National timber production is forecast to double to over seven million cubic metres by 2028, with almost all of the increase coming from the private sector.
With such an outlook, it is no wonder that 200 forest owners with trees coming up for thinning turned up for Talking Timber.
This is the fourth year now that Teagasc has organised, in association with the Forest Service and the Irish timber industry, such a regional timber marketing event.
The event started with a fascinating outdoor display of timber logs of various sizes and quality, facilitated by the Irish Forestry and Forest Products Association.
John Ryan of Murray's sawmill in Co Galway explained precisely what Irish sawmills are looking for as he compared different logs, pointing out blemishes and explaining how to recognise good quality trees.
He also pointed out that the largest trees are not necessarily more valuable. He suggested that trees with a diameter at breast height of 26 to 30cm tend to be the most valuable timber category.
As the session moved back indoors other topics were discussed ranging from planning for thinning, forest regulations, factors affecting timber prices, new developments in private timber price databases to the first hand experience of a local forest owner.
Noel Kennedy, forestry advisor with Teagasc, provided an overview of what is involved when planning for first and second thinning. He emphasised that it is important for forest owners to become more involved in the planning and management of the thinning of their forests.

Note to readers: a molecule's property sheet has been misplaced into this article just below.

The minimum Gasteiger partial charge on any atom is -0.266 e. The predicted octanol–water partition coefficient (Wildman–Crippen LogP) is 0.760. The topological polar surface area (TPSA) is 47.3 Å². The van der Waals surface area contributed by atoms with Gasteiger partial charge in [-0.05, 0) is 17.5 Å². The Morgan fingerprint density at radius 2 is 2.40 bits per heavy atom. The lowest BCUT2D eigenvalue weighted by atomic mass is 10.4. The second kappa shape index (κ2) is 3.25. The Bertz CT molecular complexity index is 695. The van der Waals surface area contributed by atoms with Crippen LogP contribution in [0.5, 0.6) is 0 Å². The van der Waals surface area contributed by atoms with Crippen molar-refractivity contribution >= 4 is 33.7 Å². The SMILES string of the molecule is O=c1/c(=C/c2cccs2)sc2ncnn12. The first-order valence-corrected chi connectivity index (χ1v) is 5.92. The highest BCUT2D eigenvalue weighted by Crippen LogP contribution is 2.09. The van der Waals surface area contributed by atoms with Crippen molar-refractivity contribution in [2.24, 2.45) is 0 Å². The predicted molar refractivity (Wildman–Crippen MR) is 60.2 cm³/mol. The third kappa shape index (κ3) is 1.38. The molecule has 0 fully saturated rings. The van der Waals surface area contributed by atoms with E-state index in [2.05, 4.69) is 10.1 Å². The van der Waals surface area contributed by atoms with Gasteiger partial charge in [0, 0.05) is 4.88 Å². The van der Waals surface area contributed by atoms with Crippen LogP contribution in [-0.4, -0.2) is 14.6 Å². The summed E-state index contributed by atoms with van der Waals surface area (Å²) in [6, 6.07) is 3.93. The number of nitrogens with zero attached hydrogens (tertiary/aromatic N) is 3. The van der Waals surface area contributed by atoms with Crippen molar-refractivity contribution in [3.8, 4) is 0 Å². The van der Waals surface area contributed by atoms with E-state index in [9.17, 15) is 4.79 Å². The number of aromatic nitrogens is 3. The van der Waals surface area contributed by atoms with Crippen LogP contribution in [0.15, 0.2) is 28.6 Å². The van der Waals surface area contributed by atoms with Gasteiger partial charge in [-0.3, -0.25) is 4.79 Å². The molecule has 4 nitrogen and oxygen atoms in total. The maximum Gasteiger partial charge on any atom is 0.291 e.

He also stressed that to maximise returns, it is essential to ensure that the thinning is supervised and carried out correctly.
It is essential to have a felling licence in place before tree felling takes place.
Seppi Höna of the Forest Service (DAFM) explained that a General Felling Licence is usually valid for five years.
He also gave details of grant aid available such as the Forest Road Scheme and the Thinning and Tending Scheme. The latter scheme is to assist in the tending and thinning of young, grant aided broadleaf forests.
Marina Conway of the Western Forestry Co-Op discussed what influences timber prices.
"Distance to mill, the quality of the timber, current demand, if it is a thinning or clearfell operation, the size of the operation and the way the timber is sold are important local price issues," she said.
Haulage costs play an important part in what timber buyers can pay for the timber. She suggested "to try to sell your pulp locally as it is too expensive to haul over long distances".
Ms Conway, who presented on behalf of the IBEC-affiliated Irish Forestry and Forest Products Association (IFFPA), also provided some interesting figures on the Irish timber supply. In 2013, just over three million tonnes of timber were harvested, with 86pc from Coillte and around 176,000 tonnes from the private sector.
The shortfall was imported from Scotland with around 5,000/t of timber imported each week into Ireland from Scotland in 2013.
Donal Whelan of the Irish Timber Growers Association outlined an exciting initiative to provide private timber price information to all private forest owners.
He explained that when farmers are marketing agricultural produce, they rely on price information from reliable sources and any successful venture will have good market information on prices paid in their business.
Likewise, for timber growers, it is vital that they have good information on the current markets and prices being paid for roundwood. It is also important that this price information is both reliable and independent.
"It is important for private growers to develop their own database as Coillte prices always exclude all their pulp material," he added.
If you weren't able to make last week's 'Talking Timber' event in Mayo, today's event is taking place in the Mount Wolseley Hotel in Tullow, Co Carlow. Registration is at 9.30am.
Steven Meyen is a Teagasc forestry advisor email: email@example.com